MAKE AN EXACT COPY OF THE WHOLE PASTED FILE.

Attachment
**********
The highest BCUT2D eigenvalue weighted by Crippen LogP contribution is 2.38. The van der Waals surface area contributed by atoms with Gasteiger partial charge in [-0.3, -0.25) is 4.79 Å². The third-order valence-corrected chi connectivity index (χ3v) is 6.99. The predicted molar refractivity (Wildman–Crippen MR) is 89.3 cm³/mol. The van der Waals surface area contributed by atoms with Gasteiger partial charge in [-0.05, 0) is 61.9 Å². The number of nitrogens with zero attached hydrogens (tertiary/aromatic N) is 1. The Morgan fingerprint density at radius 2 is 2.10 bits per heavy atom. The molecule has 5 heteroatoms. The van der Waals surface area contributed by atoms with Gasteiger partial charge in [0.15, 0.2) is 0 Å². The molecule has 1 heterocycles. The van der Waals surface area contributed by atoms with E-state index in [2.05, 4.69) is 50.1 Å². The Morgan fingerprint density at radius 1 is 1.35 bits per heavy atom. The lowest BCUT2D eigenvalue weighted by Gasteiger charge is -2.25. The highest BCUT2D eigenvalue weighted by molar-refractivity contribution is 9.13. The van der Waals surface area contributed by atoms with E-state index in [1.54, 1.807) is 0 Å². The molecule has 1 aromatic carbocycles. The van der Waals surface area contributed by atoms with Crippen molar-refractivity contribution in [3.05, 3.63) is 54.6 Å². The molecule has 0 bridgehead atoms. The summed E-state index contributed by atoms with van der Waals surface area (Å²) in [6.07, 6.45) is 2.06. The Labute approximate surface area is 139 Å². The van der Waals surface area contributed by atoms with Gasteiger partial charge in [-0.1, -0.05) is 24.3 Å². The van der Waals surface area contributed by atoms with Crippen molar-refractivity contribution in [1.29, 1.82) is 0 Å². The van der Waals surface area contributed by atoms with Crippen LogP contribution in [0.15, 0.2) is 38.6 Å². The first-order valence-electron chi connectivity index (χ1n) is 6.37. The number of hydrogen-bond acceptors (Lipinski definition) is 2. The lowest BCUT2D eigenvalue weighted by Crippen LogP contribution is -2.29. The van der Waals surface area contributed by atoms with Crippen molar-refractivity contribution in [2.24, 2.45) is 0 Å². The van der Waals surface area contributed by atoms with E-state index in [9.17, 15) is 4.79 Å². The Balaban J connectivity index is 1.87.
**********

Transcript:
The highest BCUT2D eigenvalue weighted by Crippen LogP contribution is 2.38. The van der Waals surface area contributed by atoms with Gasteiger partial charge in [-0.3, -0.25) is 4.79 Å². The third-order valence-corrected chi connectivity index (χ3v) is 6.99. The predicted molar refractivity (Wildman–Crippen MR) is 89.3 cm³/mol. The van der Waals surface area contributed by atoms with Gasteiger partial charge in [-0.05, 0) is 61.9 Å². The number of nitrogens with zero attached hydrogens (tertiary/aromatic N) is 1. The Morgan fingerprint density at radius 2 is 2.10 bits per heavy atom. The molecule has 5 heteroatoms. The van der Waals surface area contributed by atoms with Gasteiger partial charge in [0.15, 0.2) is 0 Å². The molecule has 1 heterocycles. The van der Waals surface area contributed by atoms with E-state index in [2.05, 4.69) is 50.1 Å². The Morgan fingerprint density at radius 1 is 1.35 bits per heavy atom. The lowest BCUT2D eigenvalue weighted by Gasteiger charge is -2.25. The highest BCUT2D eigenvalue weighted by molar-refractivity contribution is 9.13. The van der Waals surface area contributed by atoms with E-state index in [1.54, 1.807) is 0 Å². The molecule has 1 aromatic carbocycles. The van der Waals surface area contributed by atoms with Crippen molar-refractivity contribution in [3.05, 3.63) is 54.6 Å². The molecule has 0 bridgehead atoms. The summed E-state index contributed by atoms with van der Waals surface area (Å²) in [6.07, 6.45) is 2.06. The Labute approximate surface area is 139 Å². The van der Waals surface area contributed by atoms with Gasteiger partial charge in [-0.1, -0.05) is 24.3 Å². The van der Waals surface area contributed by atoms with Crippen molar-refractivity contribution in [1.29, 1.82) is 0 Å². The van der Waals surface area contributed by atoms with Crippen LogP contribution in [0.15, 0.2) is 38.6 Å². The first-order valence-electron chi connectivity index (χ1n) is 6.37. The number of hydrogen-bond acceptors (Lipinski definition) is 2. The lowest BCUT2D eigenvalue weighted by Crippen LogP contribution is -2.29. The van der Waals surface area contributed by atoms with Crippen molar-refractivity contribution in [2.24, 2.45) is 0 Å². The van der Waals surface area contributed by atoms with E-state index in [9.17, 15) is 4.79 Å². The Balaban J connectivity index is 1.87.